Jordan, Marian (1896–1961)

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Jordan, Marian (1896–1961)

Radio comedian who co-starred with her husband James Jordan on the popular radio series "Fibber McGee and Molly" (1935–1956). Born Marian Driscoll in Peoria, Illinois, on November 15, 1896; died on April 7, 1961; daughter of Daniel Driscoll and Anna (Carroll) Driscoll; graduated from the Academy of Our Lady, Peoria; married James Edward Jordan (an entertainer); children: James Carroll Jordan; Kathryn Jordan .

On any given Tuesday evening between the years 1935 and 1956, millions of Americans gathered around their radios to listen to "Fibber McGee and Molly," a comedy series created by cartoonist Don Quinn, starring two ex-vaudeville performers from Peoria, Illinois, James and Marian Jordan.

Marian Jordan was born in Peoria in 1896 and had her heart set on a stage career from a young age, despite strong objections from her parents. Educated in parochial schools, she appeared in amateur theatricals and concerts while a student, and later studied voice, violin, and piano at Runnell's School of Music in Peoria. She met James Jordan in the choir of St. John's Church, but marriage was postponed until after the First World War. Though the couple wanted nothing more than to entertain, it took a while for their careers to take off.

While James worked in a machine shop, Marian hatched a scheme to make their dreams a reality. On her initiative, they organized a concert company and embarked on a four-year tour throughout the Middle West, playing schools, churches and opera houses. After they disbanded the company, they were contemplating their next move when they became intrigued by radio. Thinking it might be a perfect outlet for their talent, they auditioned for Chicago station WIBO and were hired to sing for a musical program. Shortly thereafter, they captured the imagination of cartoonist Don Quinn, who saw them more as an acting team and wrote them a sketch featuring a folksy grocer who was always "smack out" of everything. The sketch was expanded into a popular series and the Jordans, in a threeway split with Quinn, were able to make a modest living on radio.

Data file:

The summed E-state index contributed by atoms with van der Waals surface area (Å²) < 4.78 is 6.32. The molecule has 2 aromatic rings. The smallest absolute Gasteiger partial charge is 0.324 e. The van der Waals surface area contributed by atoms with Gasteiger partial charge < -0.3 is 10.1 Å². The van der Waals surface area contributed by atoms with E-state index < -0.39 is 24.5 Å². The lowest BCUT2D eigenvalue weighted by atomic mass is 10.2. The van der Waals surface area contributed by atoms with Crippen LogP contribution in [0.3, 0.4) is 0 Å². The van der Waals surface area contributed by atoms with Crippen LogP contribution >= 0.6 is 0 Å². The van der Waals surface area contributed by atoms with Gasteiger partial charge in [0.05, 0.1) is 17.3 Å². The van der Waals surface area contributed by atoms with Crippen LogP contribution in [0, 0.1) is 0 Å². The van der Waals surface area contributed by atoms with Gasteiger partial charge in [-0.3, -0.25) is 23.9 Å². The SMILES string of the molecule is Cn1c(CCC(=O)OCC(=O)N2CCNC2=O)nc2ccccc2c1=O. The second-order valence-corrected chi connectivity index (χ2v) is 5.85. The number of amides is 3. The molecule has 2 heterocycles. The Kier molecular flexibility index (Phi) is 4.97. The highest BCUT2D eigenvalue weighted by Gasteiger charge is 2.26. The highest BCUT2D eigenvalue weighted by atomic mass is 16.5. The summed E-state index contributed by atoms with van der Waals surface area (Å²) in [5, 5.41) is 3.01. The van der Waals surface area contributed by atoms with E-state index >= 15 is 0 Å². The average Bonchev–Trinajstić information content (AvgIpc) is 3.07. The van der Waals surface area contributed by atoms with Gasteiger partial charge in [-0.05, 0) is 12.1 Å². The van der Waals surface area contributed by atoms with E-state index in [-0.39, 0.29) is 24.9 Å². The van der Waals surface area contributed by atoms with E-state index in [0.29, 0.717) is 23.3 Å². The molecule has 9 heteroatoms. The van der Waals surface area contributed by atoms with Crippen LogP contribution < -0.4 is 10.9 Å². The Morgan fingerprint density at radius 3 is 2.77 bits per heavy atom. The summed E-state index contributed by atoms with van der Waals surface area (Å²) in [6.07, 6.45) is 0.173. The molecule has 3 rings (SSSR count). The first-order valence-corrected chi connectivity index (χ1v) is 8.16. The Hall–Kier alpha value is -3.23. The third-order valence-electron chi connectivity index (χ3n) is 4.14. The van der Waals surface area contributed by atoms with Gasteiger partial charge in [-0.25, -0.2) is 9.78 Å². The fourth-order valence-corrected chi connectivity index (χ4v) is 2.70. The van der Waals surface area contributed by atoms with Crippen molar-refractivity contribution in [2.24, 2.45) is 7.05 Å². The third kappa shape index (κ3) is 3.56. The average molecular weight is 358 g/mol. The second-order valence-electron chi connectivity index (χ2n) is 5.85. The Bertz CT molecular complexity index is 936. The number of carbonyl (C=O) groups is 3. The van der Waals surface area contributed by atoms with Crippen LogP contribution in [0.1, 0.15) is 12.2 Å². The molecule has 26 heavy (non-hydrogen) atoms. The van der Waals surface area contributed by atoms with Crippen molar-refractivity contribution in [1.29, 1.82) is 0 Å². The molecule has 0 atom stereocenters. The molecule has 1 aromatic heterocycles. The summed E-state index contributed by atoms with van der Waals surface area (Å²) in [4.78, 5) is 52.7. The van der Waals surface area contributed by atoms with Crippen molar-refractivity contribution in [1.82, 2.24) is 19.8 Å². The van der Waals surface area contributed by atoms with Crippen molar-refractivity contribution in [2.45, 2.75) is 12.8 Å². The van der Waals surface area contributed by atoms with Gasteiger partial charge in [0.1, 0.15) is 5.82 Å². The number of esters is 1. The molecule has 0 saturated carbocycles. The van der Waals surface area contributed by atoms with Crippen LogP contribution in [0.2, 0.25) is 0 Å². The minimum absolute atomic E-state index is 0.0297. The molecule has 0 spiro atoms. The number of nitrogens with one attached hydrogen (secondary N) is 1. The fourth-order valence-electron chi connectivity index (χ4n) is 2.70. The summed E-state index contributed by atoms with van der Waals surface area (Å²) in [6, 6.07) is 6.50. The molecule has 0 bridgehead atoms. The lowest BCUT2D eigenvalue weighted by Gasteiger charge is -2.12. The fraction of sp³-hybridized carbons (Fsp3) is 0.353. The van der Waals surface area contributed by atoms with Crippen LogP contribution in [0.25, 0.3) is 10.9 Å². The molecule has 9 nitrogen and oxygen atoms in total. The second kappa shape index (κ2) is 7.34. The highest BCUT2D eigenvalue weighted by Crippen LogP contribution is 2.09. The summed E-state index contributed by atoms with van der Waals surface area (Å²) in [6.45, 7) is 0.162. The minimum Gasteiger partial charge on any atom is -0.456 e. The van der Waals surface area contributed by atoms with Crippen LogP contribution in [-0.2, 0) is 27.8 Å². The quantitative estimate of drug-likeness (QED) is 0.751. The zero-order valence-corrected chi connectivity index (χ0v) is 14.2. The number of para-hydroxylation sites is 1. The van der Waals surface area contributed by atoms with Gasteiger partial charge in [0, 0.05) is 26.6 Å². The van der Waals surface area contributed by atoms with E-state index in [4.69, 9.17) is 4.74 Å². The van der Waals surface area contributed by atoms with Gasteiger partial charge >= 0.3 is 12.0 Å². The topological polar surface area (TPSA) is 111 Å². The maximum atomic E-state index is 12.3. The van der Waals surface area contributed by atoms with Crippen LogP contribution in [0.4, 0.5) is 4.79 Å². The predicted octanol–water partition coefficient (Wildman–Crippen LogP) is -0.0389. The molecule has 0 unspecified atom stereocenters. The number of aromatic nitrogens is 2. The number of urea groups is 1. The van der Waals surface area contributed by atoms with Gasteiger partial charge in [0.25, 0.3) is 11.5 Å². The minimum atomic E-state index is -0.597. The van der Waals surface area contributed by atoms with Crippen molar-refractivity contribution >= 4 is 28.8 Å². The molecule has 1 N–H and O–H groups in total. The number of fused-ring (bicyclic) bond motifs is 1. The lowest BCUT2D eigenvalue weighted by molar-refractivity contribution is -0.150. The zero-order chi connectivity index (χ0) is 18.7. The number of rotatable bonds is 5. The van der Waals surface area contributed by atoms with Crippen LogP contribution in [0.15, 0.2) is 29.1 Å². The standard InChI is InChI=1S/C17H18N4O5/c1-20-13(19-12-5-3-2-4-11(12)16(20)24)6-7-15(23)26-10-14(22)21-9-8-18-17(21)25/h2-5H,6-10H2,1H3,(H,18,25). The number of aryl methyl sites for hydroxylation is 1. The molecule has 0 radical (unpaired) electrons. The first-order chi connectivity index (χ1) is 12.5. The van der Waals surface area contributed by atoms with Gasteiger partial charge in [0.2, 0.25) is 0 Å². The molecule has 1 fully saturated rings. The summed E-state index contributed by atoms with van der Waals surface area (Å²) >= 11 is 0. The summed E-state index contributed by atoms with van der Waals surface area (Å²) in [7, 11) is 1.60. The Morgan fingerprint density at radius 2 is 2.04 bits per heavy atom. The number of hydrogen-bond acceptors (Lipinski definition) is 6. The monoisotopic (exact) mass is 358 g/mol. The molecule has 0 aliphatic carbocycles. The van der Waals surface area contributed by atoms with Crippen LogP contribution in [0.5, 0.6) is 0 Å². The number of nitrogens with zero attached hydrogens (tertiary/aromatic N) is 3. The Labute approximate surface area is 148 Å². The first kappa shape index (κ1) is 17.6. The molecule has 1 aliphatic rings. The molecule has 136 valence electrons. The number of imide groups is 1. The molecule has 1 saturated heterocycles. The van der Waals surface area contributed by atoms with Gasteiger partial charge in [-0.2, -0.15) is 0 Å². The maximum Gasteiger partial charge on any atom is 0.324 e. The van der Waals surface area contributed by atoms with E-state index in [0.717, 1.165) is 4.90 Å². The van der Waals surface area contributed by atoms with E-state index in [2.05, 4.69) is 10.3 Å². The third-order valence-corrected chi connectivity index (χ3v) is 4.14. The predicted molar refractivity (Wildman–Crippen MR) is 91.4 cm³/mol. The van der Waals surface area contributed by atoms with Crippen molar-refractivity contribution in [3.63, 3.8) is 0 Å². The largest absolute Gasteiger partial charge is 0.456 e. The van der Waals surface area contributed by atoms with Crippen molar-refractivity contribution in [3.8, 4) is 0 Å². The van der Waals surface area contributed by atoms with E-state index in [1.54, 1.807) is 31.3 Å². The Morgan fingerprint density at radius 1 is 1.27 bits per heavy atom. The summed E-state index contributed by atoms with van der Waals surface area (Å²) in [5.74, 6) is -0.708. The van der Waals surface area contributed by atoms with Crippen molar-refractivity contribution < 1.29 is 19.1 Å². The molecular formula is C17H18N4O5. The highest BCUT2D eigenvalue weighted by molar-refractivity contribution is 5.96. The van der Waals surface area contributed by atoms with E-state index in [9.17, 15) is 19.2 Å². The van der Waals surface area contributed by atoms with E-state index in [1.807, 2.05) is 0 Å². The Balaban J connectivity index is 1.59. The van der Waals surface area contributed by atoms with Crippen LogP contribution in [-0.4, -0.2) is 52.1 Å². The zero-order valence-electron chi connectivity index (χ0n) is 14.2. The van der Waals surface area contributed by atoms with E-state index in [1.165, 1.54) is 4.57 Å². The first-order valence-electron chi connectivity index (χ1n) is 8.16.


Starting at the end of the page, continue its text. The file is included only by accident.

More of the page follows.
Quinn then developed the amiable braggart Fibber McGee and his down-to-earth wife Molly, the popular characters with which the Jordans realized their full potential. The "Fibber McGee and Molly" show first aired in April 1935 as a daytime series. The program was only moderately successful in the afternoon slot, but when it was changed to 9:30 on Tuesday evenings, its popularity soared. The show was distinguished by sharply-drawn characters, bright, funny dialogue, and a distinctive American small-town spirit. One well-known running gag revolved around Fibber McGee's closet, packed to excess with items squirreled away for future use. Each time the door was opened, all poured forth with appropriate sound effects, thundering, banging, clanging, crashing for an extended period of time, generally ending with one last tiny tinkle. The term "Fibber McGee's closet" became an American idiom.

In addition to Molly, Marian played several other characters, including Grandma, Mrs. Wearybottom, and the exasperating neighbor child Teeny, all with distinctive voice variations. The successful show spawned several movies (the first of which was This Way Please, in 1937), in which the couple also starred. In 1938, Marian suffered a nervous breakdown forcing an interruption of the show for two seasons. During her recuperation, the Jordans and their two children made a permanent move to California, where they purchased a parcel of farm land. Marian spent her free time reading mysteries and love stories, and collecting Chinese prints.

In 1959, two years after the show left radio, NBC tried unsuccessfully to adapt the concept to television, with Bob Sweeney and Cathy Lewis

in the title roles of Fibber and Molly. The show lasted only one season.


Brown, Les. Les Brown's Encyclopedia of Television. 3rd ed. Detroit, MI: Visible Ink Press, 1992.

Current Biography. NY: H.W. Wilson, 1941.

Barbara Morgan , Melrose, Massachusetts

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Jordan, Marian (1896–1961)

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